• Chatting: we spend a lot of time chatting as a family, so much natural learning opportunities come from our chats. Take this week as an example; one of us mentioned that a watermelon was a vegetable, not a fruit, according to one of the weird fact books from the library. This led on to T wanting to know what the differences between fruits and vegetables were. Somehow this led on to nuts (which are fruits), and lastly the problem of peanuts which are legumes, which we assume is a vegetable, right? It was a bloody confusing conversation and I’m not sure the original watermelon question was completely solved……but I’m sure they learnt something, even if it was just that Mum is clueless about fruit and vegetables, she isn’t even sure what a legume is, she had to google it, DUH!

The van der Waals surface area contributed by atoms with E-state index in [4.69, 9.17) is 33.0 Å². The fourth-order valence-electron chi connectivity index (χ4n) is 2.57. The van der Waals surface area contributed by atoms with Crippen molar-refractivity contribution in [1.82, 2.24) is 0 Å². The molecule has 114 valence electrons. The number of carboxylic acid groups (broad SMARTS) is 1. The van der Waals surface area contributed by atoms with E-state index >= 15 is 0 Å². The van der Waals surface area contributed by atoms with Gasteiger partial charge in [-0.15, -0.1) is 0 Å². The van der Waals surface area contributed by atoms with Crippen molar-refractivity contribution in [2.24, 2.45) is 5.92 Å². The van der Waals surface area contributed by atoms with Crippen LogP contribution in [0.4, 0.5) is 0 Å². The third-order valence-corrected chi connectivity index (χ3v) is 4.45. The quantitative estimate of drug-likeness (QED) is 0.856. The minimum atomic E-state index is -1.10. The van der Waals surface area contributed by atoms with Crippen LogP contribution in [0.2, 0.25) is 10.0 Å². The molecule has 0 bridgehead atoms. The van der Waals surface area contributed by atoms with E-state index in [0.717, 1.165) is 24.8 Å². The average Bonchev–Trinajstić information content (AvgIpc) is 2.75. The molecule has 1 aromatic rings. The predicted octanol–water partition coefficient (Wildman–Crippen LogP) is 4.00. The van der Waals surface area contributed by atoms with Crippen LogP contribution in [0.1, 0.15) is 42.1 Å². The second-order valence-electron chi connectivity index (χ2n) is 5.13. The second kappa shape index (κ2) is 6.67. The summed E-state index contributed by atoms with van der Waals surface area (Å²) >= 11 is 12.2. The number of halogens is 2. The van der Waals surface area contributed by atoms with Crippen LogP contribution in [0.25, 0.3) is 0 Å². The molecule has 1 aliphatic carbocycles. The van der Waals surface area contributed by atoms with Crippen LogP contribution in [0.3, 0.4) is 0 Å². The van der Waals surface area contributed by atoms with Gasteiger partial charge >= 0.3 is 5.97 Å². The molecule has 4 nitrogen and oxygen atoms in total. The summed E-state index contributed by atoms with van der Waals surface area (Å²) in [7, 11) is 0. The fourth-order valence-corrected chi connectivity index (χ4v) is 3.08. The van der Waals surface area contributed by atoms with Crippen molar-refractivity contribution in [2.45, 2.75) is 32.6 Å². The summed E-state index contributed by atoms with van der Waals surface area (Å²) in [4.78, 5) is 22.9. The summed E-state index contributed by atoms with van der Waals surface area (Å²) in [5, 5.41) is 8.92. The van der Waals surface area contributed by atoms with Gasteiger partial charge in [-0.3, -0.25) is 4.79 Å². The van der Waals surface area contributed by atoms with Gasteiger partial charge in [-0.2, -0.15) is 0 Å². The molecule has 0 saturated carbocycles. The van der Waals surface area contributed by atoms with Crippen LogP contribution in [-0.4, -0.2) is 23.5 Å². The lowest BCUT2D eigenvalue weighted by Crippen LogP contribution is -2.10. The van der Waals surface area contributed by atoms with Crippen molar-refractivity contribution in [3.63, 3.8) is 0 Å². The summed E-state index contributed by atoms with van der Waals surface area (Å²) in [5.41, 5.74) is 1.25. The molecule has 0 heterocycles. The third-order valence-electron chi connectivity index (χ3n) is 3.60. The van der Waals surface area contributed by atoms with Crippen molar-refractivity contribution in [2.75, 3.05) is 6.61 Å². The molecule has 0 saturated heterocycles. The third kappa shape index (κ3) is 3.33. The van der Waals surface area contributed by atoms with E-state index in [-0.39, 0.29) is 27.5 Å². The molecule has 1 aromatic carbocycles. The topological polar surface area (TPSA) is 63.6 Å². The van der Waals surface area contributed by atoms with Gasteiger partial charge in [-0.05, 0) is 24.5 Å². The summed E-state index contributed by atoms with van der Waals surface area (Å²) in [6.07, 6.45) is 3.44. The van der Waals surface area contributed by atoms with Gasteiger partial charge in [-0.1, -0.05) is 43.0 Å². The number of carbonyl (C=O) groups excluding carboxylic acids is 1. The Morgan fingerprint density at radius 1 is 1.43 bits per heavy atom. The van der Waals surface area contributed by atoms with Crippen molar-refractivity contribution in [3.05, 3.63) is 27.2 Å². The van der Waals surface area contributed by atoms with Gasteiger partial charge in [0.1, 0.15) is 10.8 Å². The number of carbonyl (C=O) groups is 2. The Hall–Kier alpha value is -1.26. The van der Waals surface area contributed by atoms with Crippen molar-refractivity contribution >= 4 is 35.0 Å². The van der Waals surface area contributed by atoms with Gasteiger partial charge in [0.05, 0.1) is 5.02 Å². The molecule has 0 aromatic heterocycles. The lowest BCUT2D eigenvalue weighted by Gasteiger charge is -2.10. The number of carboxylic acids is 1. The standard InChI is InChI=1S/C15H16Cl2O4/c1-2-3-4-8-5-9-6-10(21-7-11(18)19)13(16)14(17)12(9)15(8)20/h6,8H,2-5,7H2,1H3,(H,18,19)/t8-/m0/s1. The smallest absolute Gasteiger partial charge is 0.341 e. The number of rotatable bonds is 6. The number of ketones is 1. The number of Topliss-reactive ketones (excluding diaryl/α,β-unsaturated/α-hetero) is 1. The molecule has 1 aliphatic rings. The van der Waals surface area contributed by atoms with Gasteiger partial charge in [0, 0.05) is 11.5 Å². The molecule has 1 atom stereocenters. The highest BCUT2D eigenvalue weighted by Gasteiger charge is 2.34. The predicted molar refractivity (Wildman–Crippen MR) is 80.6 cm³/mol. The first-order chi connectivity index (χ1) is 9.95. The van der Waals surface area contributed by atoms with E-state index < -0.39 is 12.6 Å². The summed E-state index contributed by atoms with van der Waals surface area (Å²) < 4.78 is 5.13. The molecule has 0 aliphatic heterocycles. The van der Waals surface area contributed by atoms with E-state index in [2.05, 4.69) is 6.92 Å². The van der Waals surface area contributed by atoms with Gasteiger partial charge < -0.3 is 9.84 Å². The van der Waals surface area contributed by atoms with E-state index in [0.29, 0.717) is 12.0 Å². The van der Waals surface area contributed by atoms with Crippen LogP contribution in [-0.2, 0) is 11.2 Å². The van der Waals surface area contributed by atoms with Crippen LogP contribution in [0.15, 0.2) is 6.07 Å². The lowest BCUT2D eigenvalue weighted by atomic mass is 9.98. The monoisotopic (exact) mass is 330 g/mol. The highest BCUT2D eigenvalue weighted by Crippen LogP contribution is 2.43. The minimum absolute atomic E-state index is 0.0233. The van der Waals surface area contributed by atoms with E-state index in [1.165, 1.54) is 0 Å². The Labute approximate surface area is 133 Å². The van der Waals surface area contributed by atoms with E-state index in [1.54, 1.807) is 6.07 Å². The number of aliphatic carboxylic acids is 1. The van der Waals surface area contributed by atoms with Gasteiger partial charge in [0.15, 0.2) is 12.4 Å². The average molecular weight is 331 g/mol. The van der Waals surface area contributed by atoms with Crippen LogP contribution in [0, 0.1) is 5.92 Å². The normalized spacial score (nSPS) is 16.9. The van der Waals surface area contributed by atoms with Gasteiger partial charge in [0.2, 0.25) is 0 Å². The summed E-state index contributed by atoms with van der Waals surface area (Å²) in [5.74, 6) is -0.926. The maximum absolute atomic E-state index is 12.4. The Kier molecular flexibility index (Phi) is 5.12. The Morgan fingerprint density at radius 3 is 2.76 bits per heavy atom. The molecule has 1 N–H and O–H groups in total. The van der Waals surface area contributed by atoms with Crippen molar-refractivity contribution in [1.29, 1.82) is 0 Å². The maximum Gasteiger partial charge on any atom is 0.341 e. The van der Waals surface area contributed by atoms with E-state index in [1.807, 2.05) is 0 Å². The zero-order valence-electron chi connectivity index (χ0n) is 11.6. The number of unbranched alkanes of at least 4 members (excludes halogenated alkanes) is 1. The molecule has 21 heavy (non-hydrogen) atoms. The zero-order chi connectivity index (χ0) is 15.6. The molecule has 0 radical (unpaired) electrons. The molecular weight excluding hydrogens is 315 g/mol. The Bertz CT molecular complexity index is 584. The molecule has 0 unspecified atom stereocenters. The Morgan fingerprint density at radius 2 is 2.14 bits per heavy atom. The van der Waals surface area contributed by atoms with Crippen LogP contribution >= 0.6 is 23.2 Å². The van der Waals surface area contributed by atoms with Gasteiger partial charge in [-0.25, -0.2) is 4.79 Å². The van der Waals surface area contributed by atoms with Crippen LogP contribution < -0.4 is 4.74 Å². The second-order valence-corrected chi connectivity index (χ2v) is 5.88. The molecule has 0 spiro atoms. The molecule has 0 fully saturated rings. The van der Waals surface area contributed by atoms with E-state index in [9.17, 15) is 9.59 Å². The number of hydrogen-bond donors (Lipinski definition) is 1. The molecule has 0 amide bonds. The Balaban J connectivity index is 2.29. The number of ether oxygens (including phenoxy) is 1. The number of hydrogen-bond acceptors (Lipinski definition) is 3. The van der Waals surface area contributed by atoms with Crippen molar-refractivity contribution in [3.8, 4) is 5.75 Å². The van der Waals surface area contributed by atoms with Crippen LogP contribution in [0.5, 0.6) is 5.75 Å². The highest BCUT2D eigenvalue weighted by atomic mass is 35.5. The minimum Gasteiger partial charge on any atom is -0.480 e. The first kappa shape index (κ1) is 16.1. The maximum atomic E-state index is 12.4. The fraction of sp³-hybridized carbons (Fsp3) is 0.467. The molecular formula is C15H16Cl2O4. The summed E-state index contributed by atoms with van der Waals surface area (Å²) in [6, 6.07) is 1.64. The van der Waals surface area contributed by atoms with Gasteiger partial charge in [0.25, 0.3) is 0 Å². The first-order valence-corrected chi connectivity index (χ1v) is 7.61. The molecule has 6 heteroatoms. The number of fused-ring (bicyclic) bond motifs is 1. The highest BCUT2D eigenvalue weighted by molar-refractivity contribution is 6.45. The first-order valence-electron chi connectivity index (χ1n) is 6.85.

• Random resources and suggestions: Someone will have an awesome idea of something to do or somewhere to go, which might be L or T or me. I don’t always wait for the kids to come up with the ideas, sometimes I make suggestions, but mine aren’t that random really, I know my children pretty well by now. We then try out the awesome idea because it’s fun and we want to! Yesterday the awesome idea came from L and was a card game which no-one knows the name of but which we named ‘Target’. It involved picking up groups of cards, figuring out the values using multiplication, then adding it to your total score. Closest to 100 wins. This led on to games of ‘Go Fish’, ‘Top Trumps’ and ‘Mancala’.
  • Pinterest boards/real-life ‘project’ boards/ideas box: Both L and T have a folder on my pinterest board which they add ideas of things they’d like to make, do, learn about etc. They also have a project board on the wall, where they stick their real-life pins of inspiring pictures, ideas, works in progress and so forth. L has recently made an ‘idea’s box’ and asked us to post suggestions to be emptied every Monday morning and then decide together which ones to do during the week ahead.